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High resolution image (TIFF 9236 kb).
441_2019_3082_Fig7_ESM.png (304 kb)
Supplementary Figure S2

Transcriptional gene expressions of CXCL-8 (a, b), CYP24A1 (c, d) and CYP27B1 (e, f) in human keratinocytes (HaCaT cells) treated with tetracycline for 6 h and then challenged by T. phagedenis isolated from active (M2) DD lesions for 2 h (top row) and 24 h (bottom row) under aerobic conditions. Relative mRNA expression was determined by RT-qPCR. Means + the standard error of the mean (SEM) are presented. P < 0.05 was considered significant (Student’s T test). (PNG 303 kb).

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High resolution image (TIFF 9148 kb).
441_2019_3082_Fig8_ESM.png (279 kb)
Supplementary Figure S3

Transcriptional gene expressions of IL-10 (a, b), CAMP (c, d) and IFN-γ (e, f) in human keratinocytes (HaCaT cells) treated with tetracycline for 6 h and then challenged by T. phagedenis isolated from active (M2) DD lesions for 2 h (top row) and 24 h (bottom row) under aerobic conditions. Relative mRNA expression was determined by RT-qPCR. Means + the standard error of the mean (SEM) are presented. P < 0.05 was considered significant (Student’s T test). (PNG 279 kb).

441_2019_3082_MOESM3_ESM.tiff (8.9 mb)
High resolution image (TIFF 9164 kb).
441_2019_3082_Fig9_ESM.png (206 kb)
Supplementary Figure S4

Transcriptional gene expressions of TLR-2 (a, b) and TLR-4 (c, d) in human keratinocytes (HaCaT cells) treated with tetracycline for 6 h and then challenged by T. phagedenis isolated from active (M2) DD lesions for 2 h (top row) and 24 h (bottom row) under aerobic conditions. Relative mRNA expression was determined by RT-qPCR. Means + the standard error of the mean (SEM) are presented. P < 0.05 was considered significant (T-test). (PNG 205 kb).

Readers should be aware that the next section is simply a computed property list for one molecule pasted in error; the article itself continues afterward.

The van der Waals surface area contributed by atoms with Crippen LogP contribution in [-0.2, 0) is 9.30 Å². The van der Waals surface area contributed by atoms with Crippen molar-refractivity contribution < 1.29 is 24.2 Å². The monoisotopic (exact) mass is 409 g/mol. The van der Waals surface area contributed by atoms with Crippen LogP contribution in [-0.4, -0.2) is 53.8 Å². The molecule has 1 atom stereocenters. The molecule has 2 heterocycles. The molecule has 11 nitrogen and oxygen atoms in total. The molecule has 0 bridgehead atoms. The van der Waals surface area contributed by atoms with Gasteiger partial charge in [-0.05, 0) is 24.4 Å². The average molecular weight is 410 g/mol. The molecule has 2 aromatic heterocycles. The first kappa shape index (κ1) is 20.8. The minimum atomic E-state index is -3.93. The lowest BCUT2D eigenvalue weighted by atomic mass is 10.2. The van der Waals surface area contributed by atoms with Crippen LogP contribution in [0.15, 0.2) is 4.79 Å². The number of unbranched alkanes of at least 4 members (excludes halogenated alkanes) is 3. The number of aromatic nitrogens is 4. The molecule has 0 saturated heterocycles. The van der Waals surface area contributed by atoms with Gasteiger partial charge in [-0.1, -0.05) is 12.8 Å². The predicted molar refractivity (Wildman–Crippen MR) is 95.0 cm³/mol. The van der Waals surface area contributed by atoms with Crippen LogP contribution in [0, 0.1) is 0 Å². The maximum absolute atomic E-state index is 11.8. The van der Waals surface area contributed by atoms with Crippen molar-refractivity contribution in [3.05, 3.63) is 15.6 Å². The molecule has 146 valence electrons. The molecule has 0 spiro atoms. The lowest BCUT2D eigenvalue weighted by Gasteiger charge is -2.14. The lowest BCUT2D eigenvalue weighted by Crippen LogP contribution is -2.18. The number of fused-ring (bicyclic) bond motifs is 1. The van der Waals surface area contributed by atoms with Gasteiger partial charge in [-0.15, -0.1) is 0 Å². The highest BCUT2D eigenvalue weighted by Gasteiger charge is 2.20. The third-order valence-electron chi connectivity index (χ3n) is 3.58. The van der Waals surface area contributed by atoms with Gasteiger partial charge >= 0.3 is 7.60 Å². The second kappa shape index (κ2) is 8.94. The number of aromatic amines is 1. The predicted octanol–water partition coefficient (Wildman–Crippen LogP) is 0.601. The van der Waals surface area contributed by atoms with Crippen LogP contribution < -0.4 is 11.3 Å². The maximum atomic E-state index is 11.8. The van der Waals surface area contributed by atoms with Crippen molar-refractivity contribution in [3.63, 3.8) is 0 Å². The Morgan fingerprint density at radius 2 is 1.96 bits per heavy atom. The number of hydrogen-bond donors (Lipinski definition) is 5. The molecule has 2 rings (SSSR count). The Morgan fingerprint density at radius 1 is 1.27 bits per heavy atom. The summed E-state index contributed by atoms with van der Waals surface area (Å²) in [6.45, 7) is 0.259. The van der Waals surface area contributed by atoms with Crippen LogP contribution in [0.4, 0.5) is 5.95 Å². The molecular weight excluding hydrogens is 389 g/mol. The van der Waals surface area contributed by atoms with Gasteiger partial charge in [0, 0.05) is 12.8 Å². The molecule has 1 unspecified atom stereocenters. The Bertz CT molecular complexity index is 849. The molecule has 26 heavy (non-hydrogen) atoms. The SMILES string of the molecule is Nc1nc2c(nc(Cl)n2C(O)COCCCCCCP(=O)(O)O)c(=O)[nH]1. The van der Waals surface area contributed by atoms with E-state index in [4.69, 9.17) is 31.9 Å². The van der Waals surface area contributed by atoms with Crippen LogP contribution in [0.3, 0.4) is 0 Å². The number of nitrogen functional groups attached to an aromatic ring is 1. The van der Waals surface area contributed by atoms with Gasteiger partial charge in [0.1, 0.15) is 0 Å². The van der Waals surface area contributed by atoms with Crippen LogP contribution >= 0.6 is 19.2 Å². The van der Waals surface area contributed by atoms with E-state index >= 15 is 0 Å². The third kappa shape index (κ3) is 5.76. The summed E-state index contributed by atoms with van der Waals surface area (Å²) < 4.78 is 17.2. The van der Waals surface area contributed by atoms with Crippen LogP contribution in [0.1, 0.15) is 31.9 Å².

441_2019_3082_MOESM4_ESM.tiff (9.3 mb)
High resolution image (TIFF 9533 kb).
441_2019_3082_Fig10_ESM.png (260 kb)
Supplementary Figure S5

Transcriptional gene expressions of IL-10 (a, b), CAMP(c, d) and IFN-γ(e, f) in human keratinocytes (HaCaT cells) treated with vitamin D3 (VitD3) for 6 h and then challenged by T. phagedenis isolated from active (M2) DD lesions for 2 h (top row) and 24 h (bottom row) under aerobic conditions. Relative mRNA expression was determined by RT-qPCR. Means + the standard error of the mean (SEM) are presented. P < 0.05 was considered significant (Student’s T test). (PNG 260 kb).

441_2019_3082_MOESM5_ESM.tiff (9.1 mb)
High resolution image (TIFF 9316 kb).
441_2019_3082_Fig11_ESM.png (196 kb)
Supplementary Figure S6

Transcriptional gene expressions of TLR-2 (a, b) and TLR-4 (c, d) in human keratinocytes (HaCaT cells) treated with vitamin D3 (VitD3) for 6 h and then challenged by T. phagedenis isolated from active (M2) DD lesions for 2 h (top row) and 24 h (bottom row) under aerobic conditions. Relative mRNA expression was determined by RT-qPCR. Means + the standard error of the mean (SEM) are presented. P < 0.05 was considered significant (Student’s T test). (PNG 195 kb).

441_2019_3082_MOESM6_ESM.tiff (9 mb)
High resolution image (TIFF 9180 kb).


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Copyright information

© Springer-Verlag GmbH Germany, part of Springer Nature 2019

Authors and Affiliations

  1. 1.Department of Production Animal Health, Faculty of Veterinary MedicineUniversity of CalgaryCalgaryCanada
  2. 2.Department of Veterinary Clinical and Diagnostic Science, Faculty of Veterinary MedicineUniversity of CalgaryCalgaryCanada